The European Central Bank is due to release the results of its asset quality review and stress tests of major European banks on October 26, an event that officials hope will bolster confidence in the banking sector. “The uncertainty will be gone by the end of the month,” said Klaus Regling, head of the European Stability Mechanism, the EU facility created in 2012 to take charge of the bailouts of indebted member countries. “That could have a positive impact.”

Some bankers doubt that the ECB review will have a cathartic effect on their business and the wider economy, though. “Will it change overnight? I doubt it,” Erik Nielsen, chief economist at Italy’s UniCredit, told an IIF panel at the weekend. “There is virtually no demand for credit because companies don’t see demand for their products.”

For many analysts, Europe’s deepening funk and the lack of any political response means the ECB will ultimately be forced to embark on full-fledged quantitative easing and buy sovereign bonds. Yet few believe that such a move would change the outlook dramatically. As Moritz Kraemer, chief sovereign ratings officer at S&P, said in a presentation at the IMF meetings, “We think lasting growth will remain elusive.”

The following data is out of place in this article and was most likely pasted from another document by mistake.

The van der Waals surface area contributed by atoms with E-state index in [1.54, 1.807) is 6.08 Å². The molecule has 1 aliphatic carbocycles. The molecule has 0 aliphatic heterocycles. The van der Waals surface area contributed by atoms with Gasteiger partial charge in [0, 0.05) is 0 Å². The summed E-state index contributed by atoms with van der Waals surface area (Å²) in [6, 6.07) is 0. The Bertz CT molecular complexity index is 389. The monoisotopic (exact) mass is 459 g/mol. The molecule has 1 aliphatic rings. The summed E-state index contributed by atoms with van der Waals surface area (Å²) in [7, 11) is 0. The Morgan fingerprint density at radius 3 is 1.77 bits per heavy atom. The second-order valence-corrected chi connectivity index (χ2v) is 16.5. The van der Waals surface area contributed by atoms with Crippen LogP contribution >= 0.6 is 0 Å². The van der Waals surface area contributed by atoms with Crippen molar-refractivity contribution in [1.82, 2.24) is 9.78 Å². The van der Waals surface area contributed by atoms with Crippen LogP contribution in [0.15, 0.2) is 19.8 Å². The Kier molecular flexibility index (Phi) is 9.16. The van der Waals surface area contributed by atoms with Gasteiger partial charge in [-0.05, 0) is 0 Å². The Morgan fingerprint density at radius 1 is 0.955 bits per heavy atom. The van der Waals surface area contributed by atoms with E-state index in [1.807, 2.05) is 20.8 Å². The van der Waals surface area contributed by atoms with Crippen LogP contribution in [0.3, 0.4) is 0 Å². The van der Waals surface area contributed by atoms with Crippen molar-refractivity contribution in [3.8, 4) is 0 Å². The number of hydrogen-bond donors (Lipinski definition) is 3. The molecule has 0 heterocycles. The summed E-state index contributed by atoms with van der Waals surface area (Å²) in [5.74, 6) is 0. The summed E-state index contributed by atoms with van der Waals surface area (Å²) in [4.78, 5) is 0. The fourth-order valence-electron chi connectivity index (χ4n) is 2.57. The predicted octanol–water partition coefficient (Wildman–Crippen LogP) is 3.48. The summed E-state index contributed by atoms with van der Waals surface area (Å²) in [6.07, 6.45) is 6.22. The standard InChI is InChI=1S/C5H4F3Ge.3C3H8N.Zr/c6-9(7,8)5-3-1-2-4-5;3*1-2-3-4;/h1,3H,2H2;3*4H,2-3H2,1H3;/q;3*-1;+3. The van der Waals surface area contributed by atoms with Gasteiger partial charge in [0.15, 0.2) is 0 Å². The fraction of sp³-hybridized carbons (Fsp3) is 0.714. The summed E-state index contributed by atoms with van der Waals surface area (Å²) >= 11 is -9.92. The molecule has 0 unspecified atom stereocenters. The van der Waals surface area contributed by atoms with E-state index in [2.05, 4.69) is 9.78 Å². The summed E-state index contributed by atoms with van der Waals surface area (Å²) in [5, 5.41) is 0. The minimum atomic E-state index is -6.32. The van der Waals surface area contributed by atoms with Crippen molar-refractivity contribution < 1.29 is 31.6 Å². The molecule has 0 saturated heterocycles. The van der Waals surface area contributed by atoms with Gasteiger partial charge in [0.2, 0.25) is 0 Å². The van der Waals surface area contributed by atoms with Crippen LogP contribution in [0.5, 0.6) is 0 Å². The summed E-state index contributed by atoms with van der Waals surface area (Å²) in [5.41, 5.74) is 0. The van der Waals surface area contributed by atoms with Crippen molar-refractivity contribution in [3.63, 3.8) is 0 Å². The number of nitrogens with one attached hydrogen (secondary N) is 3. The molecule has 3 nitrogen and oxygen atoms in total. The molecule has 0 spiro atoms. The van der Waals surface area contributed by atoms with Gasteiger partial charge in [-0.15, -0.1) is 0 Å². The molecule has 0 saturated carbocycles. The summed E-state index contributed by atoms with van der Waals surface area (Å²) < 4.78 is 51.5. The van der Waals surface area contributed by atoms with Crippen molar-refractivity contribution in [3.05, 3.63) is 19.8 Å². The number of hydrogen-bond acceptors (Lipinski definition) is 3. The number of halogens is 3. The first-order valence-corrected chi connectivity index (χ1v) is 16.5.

The big question facing global investors is whether Europe’s woes, and the resulting turmoil in global markets, will cause wider economic damage. Many economists remain relatively sanguine, at least for the moment. Economists at Barclays actually raised their forecast for third-quarter U.S. growth to an annual rate of 3 percent, up from 2.5 percent previously, because of strong business investment. Eric Chaney, chief economist at French insurer AXA, contended in a research note that recent payroll gains and strong corporate profits should sustain U.S. growth at a rate of 2.5 to 3 percent, and calls the sharp drop in Treasury yields an overreaction. But he noted that a sharp drop in German bond yields this summer presaged a subsequent deterioration in economic indicators there.

The markets seem to be of two minds, underscoring the growing anxiety. The U.S. stock market, even after its recent losses, is pricing in 3 percent U.S. economic growth, while the bond market is pricing in “a recession-like backdrop of 1 percent growth,” Gluskin Sheff’s Rosenberg wrote. “Both cannot be right.”

Follow Tom Buerkle on Twitter at @tombuerkle.